Glenn WALLACE, Petitioner-Appellant, v. John NASH, Warden, Respondent-Appellee.
Petitioner Glenn Wallace, a federal prisoner, appeals from a final judgment of the United States District Court for the Northern District of New York, David N. Hurd, Judge, dismissing his petition under 28 U.S.C. § 2241 for a writ of habeas corpus on the ground that, in a prison disciplinary proceeding, he was improperly convicted of “[p]ossession ․ of a ․ weapon” in violation of § 104 of the United States Bureau of Prisons (“BOP”) Prohibited Acts Code (“PAC” or “Code”), 28 C.F.R. § 541.13 Table 3, based on his striking another inmate with a pool cue. The district court granted the government's motion to dismiss the petition for failure to state a claim on which relief can be granted, ruling that a “weapon” includes anything used to injure or threaten a person. On appeal, Wallace contends principally that a conviction for “possession” of a weapon may not properly be predicated on the injurious or threatening use of an object that is not considered a weapon until it is so used. For the reasons that follow, we agree, and we vacate the dismissal of the petition and remand for further proceedings.
The pertinent events, according to the record of the disciplinary proceedings and the allegations of Wallace's petition, were as follows. On August 1, 1999, Wallace, an inmate at a federal correctional institution, commenced a game of pool, using a pool cue given to him by a prison guard. When another inmate, Bernardo Bravo, persisted in interfering with Wallace's game, Wallace struck Bravo on the cheek with the pool cue.
As a result of that incident, prison disciplinary proceedings were commenced against Wallace on the charge that he violated PAC § 101, which prohibits “[a]ssaulting any person ․ when serious physical injury has been attempted or carried out by an inmate,” 28 C.F.R. § 541.13 Table 3. At the disciplinary hearing, the hearing officer added a charge (as to which Wallace waived his right to 24 hours' notice) that Wallace had violated PAC § 104, which prohibits “[p]ossession ․ of a ․ weapon.” 28 C.F.R. § 541.13 Table 3. Both PAC § 101 and PAC § 104 define offenses that are among those categorized as of the “Greatest” seriousness in the Prohibited Acts Code and hence warrant the most severe penalties. See 28 C.F.R. § 541.13(a) & id. Table 3.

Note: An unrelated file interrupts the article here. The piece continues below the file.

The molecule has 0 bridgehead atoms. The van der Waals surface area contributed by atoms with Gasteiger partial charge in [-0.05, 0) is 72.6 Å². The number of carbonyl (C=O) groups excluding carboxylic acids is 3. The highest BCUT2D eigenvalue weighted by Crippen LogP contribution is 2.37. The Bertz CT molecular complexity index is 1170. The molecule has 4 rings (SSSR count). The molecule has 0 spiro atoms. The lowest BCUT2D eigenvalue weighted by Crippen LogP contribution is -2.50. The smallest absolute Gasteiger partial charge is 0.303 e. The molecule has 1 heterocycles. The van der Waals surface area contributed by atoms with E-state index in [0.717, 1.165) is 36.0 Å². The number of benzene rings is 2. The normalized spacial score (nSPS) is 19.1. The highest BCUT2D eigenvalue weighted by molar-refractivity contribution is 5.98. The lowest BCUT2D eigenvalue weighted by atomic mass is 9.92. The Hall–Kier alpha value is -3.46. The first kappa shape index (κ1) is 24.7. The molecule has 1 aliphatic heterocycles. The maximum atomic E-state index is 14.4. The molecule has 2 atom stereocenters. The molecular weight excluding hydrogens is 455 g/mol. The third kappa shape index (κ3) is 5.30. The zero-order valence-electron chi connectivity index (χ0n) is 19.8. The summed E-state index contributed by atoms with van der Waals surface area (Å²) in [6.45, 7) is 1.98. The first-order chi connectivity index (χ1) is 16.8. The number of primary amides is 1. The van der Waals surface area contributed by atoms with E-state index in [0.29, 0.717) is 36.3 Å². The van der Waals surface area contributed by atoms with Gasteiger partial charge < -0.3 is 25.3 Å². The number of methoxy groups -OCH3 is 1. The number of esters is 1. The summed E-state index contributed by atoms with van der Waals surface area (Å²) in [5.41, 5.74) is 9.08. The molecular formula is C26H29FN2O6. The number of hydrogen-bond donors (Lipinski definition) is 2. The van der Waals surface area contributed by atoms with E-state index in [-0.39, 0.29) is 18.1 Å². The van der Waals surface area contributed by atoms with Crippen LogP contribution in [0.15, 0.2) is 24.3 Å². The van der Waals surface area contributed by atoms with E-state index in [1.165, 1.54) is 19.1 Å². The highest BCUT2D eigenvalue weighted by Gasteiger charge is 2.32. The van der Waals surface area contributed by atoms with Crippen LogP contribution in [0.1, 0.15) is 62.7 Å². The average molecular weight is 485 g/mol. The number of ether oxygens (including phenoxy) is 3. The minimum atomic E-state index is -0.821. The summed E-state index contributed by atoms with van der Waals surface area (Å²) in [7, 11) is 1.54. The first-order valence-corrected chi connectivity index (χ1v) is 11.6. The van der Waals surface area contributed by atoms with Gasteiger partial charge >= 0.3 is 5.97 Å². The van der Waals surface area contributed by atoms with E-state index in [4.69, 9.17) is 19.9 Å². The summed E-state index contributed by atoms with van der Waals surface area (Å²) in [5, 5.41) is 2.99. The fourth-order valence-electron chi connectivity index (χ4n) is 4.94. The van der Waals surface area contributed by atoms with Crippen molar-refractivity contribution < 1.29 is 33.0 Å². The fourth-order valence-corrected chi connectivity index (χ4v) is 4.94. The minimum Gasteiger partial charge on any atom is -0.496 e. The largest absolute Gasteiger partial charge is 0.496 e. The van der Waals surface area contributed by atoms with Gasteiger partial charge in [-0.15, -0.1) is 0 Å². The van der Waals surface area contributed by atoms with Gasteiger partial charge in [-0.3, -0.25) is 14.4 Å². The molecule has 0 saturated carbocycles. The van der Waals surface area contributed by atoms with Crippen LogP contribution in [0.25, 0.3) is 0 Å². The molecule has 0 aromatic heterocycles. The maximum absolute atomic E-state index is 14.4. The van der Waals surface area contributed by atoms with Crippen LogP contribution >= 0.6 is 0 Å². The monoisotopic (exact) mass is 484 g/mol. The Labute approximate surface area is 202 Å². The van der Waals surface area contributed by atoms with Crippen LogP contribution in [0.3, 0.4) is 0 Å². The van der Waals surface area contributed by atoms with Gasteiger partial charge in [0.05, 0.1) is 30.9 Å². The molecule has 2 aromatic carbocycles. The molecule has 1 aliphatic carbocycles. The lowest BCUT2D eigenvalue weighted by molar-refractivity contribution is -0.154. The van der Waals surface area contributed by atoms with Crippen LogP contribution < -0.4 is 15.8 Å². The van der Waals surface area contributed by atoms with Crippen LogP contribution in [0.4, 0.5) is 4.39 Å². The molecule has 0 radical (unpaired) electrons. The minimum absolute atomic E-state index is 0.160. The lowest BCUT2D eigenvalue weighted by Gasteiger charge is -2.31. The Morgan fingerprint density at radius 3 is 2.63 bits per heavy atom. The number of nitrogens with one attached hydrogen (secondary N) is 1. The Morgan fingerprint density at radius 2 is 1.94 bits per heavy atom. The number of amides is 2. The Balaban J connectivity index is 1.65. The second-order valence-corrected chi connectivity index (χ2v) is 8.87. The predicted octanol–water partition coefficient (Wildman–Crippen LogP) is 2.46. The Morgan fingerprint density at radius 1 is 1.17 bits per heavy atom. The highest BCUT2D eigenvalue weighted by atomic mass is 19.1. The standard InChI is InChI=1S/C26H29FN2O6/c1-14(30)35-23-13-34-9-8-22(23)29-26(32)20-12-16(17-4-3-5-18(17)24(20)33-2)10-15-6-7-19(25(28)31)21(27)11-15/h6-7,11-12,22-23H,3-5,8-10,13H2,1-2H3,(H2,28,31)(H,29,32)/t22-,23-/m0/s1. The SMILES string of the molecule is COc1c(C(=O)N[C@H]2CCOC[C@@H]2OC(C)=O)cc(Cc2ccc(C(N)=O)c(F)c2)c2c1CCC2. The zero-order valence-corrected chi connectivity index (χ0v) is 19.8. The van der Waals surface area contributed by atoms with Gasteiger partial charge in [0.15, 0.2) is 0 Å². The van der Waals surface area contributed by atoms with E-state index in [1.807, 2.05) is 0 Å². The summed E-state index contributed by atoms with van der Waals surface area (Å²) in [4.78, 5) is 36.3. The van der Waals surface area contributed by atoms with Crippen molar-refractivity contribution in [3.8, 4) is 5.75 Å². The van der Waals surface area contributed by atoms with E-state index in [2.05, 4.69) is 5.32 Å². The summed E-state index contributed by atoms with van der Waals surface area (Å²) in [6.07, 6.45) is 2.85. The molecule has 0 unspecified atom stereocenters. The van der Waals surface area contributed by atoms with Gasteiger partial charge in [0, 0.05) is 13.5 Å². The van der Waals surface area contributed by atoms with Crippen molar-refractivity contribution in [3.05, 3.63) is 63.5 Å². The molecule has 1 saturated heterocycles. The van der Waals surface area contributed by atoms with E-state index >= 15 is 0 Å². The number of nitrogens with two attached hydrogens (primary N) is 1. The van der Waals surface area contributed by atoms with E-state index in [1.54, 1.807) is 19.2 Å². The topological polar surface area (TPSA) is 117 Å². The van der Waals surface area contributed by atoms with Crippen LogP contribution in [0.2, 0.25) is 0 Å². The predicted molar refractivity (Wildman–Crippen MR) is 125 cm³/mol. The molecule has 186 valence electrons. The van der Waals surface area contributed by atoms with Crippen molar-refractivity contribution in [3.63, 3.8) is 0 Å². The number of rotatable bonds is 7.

Following the hearing, the hearing officer declined to find Wallace guilty of violating PAC § 101, the assault provision that focuses on “serious” physical injury, and instead found him guilty of violating PAC § 224, which prohibits “[a]ssaulting any person ․ when a less serious physical injury or contact has been attempted or carried out,” 28 C.F.R. § 541.13 Table 3. A PAC § 224 offense is in the “High,” not the “Greatest,” category of gravity, and carries a less severe penalty than a § 101 offense. In addition, the hearing officer found Wallace guilty of possession of a weapon in violation of PAC § 104. As punishment for the latter offense, the hearing officer ordered, inter alia, that Wallace be disallowed 40 days of good-conduct credit.
Wallace appealed to the BOP Regional Director, contending, to the extent pertinent here, that the PAC § 104 possession charge was improper because a pool cue, although it can be used as a weapon, is not, in and of itself, a weapon. The Regional Director rejected this contention, stating that “[a]lthough a pool stick is not a weapon per se, it may be considered as one if wielded to inflict an injury to another.” Wallace appealed that decision to the Office of the General Counsel, which rejected his challenge to the possession charge, stating that “[w]hile a pool cue is not normally considered to be a weapon, in this case you clearly used it as such (striking the victim in the head), making the charge highly appropriate.”
Having exhausted his administrative remedies, Wallace filed the present habeas petition, pursuing, inter alia, his contention that a pool cue should not be considered a weapon within the meaning of PAC § 104. He requested the expungement of his PAC § 104 conviction and the restoration of his good-time credits. The government moved to dismiss for failure to state a claim on which relief can be granted, arguing that a pool cue may be considered a weapon within the meaning of § 104 if used as a weapon. The district court, adopting the report and recommendation of the magistrate judge to whom the matter was referred, granted the motion to dismiss. As to Wallace's challenge to the possession conviction, the court stated:
Black's Law Dictionary defines a weapon as “[a]n instrument of offensive or defensive combat, or anything used, or designed to be used, in destroying, defeating, threatening, or injuring a person.” Black's Law Dictionary (6th Ed.1990).
It is apparent that at the time Wallace was observed attacking Bravo, he was using the pool cue as “an instrument of offensive combat.” Since the pool cue was not being used for any other purpose at this time, he was properly found guilty of possession of a weapon.
Order and Report-Recommendation of Magistrate Judge Gary L. Sharpe dated March 13, 2001, at 7, adopted by the Decision and Order of Judge Hurd dated April 13, 2001.